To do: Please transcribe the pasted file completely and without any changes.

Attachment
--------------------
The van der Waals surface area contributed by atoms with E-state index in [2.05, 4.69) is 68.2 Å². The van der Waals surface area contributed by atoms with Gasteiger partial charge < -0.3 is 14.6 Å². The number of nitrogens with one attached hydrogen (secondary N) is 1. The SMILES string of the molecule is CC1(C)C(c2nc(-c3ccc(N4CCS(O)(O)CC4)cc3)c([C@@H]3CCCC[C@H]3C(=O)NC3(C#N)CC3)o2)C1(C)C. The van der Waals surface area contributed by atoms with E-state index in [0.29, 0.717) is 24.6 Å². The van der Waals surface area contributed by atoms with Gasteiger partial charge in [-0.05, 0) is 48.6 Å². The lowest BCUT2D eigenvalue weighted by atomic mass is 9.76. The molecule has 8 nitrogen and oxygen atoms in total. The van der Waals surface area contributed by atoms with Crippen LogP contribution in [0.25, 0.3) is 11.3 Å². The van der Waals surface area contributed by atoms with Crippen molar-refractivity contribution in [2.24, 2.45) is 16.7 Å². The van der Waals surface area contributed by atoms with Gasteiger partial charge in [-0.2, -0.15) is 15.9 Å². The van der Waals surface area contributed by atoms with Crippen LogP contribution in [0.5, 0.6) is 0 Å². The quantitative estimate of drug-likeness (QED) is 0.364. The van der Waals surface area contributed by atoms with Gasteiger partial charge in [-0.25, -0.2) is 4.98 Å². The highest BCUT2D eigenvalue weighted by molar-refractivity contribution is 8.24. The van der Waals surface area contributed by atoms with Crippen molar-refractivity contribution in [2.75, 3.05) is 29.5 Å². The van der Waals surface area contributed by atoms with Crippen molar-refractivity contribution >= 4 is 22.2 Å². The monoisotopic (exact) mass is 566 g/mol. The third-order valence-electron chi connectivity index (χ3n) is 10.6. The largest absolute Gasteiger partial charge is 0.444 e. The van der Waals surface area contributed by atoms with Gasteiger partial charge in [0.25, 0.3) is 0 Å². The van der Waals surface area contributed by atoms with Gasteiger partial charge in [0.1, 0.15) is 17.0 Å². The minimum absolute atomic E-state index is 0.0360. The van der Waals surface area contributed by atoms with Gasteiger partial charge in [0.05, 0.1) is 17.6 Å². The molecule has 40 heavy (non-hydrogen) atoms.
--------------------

The van der Waals surface area contributed by atoms with E-state index in [2.05, 4.69) is 68.2 Å². The van der Waals surface area contributed by atoms with Gasteiger partial charge < -0.3 is 14.6 Å². The number of nitrogens with one attached hydrogen (secondary N) is 1. The SMILES string of the molecule is CC1(C)C(c2nc(-c3ccc(N4CCS(O)(O)CC4)cc3)c([C@@H]3CCCC[C@H]3C(=O)NC3(C#N)CC3)o2)C1(C)C. The van der Waals surface area contributed by atoms with E-state index in [0.29, 0.717) is 24.6 Å². The van der Waals surface area contributed by atoms with Gasteiger partial charge in [-0.05, 0) is 48.6 Å². The lowest BCUT2D eigenvalue weighted by atomic mass is 9.76. The molecule has 8 nitrogen and oxygen atoms in total. The van der Waals surface area contributed by atoms with Crippen LogP contribution in [0.25, 0.3) is 11.3 Å². The van der Waals surface area contributed by atoms with Crippen molar-refractivity contribution in [2.24, 2.45) is 16.7 Å². The van der Waals surface area contributed by atoms with Gasteiger partial charge in [-0.2, -0.15) is 15.9 Å². The van der Waals surface area contributed by atoms with Crippen LogP contribution in [0.5, 0.6) is 0 Å². The quantitative estimate of drug-likeness (QED) is 0.364. The van der Waals surface area contributed by atoms with Gasteiger partial charge in [-0.25, -0.2) is 4.98 Å². The highest BCUT2D eigenvalue weighted by molar-refractivity contribution is 8.24. The van der Waals surface area contributed by atoms with Crippen molar-refractivity contribution in [2.75, 3.05) is 29.5 Å². The van der Waals surface area contributed by atoms with Crippen molar-refractivity contribution >= 4 is 22.2 Å². The monoisotopic (exact) mass is 566 g/mol. The third-order valence-electron chi connectivity index (χ3n) is 10.6. The largest absolute Gasteiger partial charge is 0.444 e. The van der Waals surface area contributed by atoms with Gasteiger partial charge in [0.25, 0.3) is 0 Å². The van der Waals surface area contributed by atoms with Gasteiger partial charge in [0.1, 0.15) is 17.0 Å². The minimum absolute atomic E-state index is 0.0360. The van der Waals surface area contributed by atoms with Gasteiger partial charge in [0.05, 0.1) is 17.6 Å². The molecule has 40 heavy (non-hydrogen) atoms.